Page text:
The rise of containers and microservices has skyrocketed the rate at which new applications are moved into production environments today. While developers have been deploying containers to speed up the development processes for some time, there still remain challenges with running microservices efficiently. Most existing IT monitoring tools don’t actually maintain visibility into the containers that make up microservices. As those container applications move into production, some IT operations t...
We call it DevOps but much of the time there’s a lot more discussion about the needs and concerns of developers than there is about other groups. There’s a focus on improved and less isolated developer workflows. There are many discussions around collaboration, continuous integration and delivery, issue tracking, source code control, code review, IDEs, and xPaaS – and all the tools that enable those things. Changes in developer practices may come up – such as developers taking ownership of code ...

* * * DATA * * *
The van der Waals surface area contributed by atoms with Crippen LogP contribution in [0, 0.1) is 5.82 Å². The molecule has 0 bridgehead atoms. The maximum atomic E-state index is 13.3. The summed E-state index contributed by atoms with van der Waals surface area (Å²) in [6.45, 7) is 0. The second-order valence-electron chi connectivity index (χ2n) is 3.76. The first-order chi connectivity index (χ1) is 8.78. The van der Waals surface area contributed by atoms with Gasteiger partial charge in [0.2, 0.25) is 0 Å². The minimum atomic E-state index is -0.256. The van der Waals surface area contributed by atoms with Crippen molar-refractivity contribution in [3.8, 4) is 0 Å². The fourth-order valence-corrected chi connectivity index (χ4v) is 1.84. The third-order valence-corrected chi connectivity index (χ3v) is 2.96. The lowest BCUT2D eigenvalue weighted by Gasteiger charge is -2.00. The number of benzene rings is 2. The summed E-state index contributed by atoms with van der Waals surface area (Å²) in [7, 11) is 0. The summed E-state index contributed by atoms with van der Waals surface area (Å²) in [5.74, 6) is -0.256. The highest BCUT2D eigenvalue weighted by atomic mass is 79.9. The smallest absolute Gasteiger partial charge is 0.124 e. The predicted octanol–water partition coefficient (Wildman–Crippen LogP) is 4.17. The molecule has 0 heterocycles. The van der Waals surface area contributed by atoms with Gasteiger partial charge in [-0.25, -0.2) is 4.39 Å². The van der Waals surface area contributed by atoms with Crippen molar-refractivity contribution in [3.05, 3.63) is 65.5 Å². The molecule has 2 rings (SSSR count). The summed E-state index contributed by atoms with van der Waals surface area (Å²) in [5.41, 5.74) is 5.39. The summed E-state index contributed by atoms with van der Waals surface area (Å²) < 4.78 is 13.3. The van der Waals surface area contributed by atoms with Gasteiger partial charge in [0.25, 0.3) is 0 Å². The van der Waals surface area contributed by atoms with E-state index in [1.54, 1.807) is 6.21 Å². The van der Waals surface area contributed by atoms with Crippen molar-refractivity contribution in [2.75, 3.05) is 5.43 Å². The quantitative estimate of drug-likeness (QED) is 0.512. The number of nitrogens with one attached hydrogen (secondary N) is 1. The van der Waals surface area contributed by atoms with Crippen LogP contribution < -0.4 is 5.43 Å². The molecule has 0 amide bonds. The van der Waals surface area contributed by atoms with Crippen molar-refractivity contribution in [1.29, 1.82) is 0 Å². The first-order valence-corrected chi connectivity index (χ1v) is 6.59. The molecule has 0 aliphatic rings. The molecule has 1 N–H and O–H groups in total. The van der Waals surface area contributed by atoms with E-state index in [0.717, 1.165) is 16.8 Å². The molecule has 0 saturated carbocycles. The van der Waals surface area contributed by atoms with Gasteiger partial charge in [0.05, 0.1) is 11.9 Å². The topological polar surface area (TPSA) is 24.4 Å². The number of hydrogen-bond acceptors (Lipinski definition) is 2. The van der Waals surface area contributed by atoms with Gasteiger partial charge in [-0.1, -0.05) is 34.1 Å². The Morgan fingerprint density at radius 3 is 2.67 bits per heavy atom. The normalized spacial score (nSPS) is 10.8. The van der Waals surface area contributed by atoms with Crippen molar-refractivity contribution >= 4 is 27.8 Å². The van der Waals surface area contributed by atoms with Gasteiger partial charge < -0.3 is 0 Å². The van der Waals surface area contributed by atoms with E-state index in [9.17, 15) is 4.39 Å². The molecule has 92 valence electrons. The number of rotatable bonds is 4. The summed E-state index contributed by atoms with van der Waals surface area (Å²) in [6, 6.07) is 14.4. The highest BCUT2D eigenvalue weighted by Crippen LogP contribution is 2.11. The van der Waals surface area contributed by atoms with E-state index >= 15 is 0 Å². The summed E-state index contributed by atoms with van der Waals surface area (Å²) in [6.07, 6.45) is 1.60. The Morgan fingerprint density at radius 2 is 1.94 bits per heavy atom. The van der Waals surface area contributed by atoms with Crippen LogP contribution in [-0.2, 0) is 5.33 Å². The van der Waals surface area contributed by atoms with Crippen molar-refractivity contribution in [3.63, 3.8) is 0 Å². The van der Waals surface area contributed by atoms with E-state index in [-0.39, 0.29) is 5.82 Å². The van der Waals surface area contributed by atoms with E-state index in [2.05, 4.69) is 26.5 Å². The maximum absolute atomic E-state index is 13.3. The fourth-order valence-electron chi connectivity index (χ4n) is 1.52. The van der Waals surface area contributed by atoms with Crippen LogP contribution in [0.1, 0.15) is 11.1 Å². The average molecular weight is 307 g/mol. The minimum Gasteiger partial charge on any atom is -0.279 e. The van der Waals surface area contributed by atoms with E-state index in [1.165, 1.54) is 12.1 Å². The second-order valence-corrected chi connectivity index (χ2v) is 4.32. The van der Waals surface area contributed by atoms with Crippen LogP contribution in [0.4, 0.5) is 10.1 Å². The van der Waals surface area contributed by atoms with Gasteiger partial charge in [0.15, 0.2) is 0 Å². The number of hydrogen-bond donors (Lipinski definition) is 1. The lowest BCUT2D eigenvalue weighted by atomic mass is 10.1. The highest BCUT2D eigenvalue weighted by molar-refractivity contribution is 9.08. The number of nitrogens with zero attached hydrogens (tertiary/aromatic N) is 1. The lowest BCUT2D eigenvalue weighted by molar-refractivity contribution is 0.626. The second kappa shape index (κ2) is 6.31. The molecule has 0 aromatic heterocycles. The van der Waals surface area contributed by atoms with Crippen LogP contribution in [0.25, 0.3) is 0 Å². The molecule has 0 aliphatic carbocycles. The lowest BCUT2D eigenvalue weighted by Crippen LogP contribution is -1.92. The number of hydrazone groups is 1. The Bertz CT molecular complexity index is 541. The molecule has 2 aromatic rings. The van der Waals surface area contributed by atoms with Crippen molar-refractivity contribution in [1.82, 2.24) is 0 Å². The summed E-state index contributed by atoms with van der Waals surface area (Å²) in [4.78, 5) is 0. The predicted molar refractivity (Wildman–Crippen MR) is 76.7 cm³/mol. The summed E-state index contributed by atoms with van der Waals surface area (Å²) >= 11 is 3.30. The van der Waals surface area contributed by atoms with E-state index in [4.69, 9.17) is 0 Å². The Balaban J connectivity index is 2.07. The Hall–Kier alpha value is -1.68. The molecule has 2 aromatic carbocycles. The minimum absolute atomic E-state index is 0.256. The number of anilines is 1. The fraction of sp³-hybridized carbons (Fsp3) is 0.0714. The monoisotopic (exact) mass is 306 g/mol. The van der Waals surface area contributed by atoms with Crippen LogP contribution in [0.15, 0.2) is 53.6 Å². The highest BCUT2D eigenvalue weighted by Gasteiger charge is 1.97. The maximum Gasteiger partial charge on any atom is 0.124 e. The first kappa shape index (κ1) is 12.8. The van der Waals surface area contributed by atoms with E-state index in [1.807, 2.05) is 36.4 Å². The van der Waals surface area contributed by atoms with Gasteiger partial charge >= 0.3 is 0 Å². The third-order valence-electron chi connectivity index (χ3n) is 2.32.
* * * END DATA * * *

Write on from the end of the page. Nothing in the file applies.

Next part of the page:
For organizations that have amassed large sums of software complexity, taking a microservices approach is the first step toward DevOps and continuous improvement / development. Integrating system-level analysis with microservices makes it easier to change and add functionality to applications at any time without the increase of risk. Before you start big transformation projects or a cloud migration, make sure these changes won’t take down your entire organization.